But we, too, are insignificant specks here, where the animal life still dominates. We are of little consequence to the steady air traffic of terns above us, for example. After a lengthy sequence of squawking by two males fighting for the attention of a female, she promptly nests in the sand just outside the roped area arranged by humans to protect her.

No matter; when the park naturalists arrive, they merely pull up the fence posts on either side of her and arrange them closer to the ocean to accommodate her nest.

7: Dune Reading

Untitled, Russell Steven Powell watercolor 11"x15"

Untitled, watercolor on paper, 15″x11″

ASKED WHAT SHE LIKES doing most at the shacks, our friend at Peg’s answered that she likes to spend much of her day inside, reading. This definitely is a place where one can surrender to this luxurious activity.

This morning I finished re-reading The Outermost House for the third time, the first in a decade. It is a beautifully written book by Henry Beston about his year in the 1920s spent living in a two-room cottage on the beach in Eastham. It is filled with detailed observations about life in these dunes, poetically expressed. I should read it at least once every ten years.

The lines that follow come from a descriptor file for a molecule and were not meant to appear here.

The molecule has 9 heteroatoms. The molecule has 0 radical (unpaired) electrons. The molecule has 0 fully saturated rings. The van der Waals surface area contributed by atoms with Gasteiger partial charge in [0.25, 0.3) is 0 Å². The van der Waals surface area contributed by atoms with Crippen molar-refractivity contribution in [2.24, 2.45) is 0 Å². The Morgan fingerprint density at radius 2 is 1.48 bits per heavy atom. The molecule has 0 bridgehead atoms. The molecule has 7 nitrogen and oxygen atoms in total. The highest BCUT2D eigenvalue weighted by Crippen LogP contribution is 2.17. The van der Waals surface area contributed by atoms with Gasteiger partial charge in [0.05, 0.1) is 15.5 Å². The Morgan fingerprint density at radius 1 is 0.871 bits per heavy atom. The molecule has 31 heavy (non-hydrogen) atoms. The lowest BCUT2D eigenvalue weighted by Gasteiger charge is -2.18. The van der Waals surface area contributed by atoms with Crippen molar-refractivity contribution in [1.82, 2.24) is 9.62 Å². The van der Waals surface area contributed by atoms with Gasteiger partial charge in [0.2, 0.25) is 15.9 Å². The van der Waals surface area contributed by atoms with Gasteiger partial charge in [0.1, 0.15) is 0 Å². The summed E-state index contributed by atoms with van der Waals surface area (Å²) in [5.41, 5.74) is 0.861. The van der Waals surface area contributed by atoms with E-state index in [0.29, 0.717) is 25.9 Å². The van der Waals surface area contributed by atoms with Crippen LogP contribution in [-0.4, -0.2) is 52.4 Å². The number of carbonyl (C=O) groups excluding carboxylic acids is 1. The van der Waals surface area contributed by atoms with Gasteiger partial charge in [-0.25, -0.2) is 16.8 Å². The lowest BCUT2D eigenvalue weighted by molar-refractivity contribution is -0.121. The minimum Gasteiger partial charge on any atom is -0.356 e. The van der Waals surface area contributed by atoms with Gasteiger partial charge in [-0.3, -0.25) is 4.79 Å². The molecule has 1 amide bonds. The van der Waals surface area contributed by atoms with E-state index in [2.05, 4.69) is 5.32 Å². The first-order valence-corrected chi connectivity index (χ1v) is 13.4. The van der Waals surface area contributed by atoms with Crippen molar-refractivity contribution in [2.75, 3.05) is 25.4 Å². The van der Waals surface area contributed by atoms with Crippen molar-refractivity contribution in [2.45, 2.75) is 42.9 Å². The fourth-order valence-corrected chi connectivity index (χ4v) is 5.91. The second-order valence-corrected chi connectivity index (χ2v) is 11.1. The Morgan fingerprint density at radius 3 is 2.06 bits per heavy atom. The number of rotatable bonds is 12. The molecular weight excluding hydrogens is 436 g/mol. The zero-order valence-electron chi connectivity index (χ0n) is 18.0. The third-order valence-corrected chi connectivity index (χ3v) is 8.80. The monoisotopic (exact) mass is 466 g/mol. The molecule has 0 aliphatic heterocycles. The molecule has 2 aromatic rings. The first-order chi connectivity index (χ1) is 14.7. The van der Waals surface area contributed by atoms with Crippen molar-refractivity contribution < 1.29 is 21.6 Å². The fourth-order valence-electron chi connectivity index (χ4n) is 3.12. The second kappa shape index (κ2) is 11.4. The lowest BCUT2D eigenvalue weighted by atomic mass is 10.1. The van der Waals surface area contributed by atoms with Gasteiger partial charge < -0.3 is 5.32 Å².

Beston writes about the habits of birds and storm patterns, the variable surf and the life within it. I especially enjoy his chapters about night on the beach (he is often out in it), and our sense of smell.

He notes with regret how people had come to devalue the sense of smell in his lifetime, a trend that has intensified, I fear, in mine. I would add to this neglected sense hearing, which has been not so much neglected in our lives as overwhelmed.

The natural world is constantly alive with noise that we either ignore or layer over, and at the beach the simple, repetitive crash of breaking waves is a reminder of how complex and compelling natural sound can be, if we choose to listen. Like their visual counterpart here — the seemingly stark, monochromatic bands of dune, grass, ocean, and sky, which reveal a thousand shades and variations once one spends time among them — the waves are not truly repetitive at all. Each one breaks at a different height, in a different place, in a different cadence, producing subtly different sounds and shades than the one before it.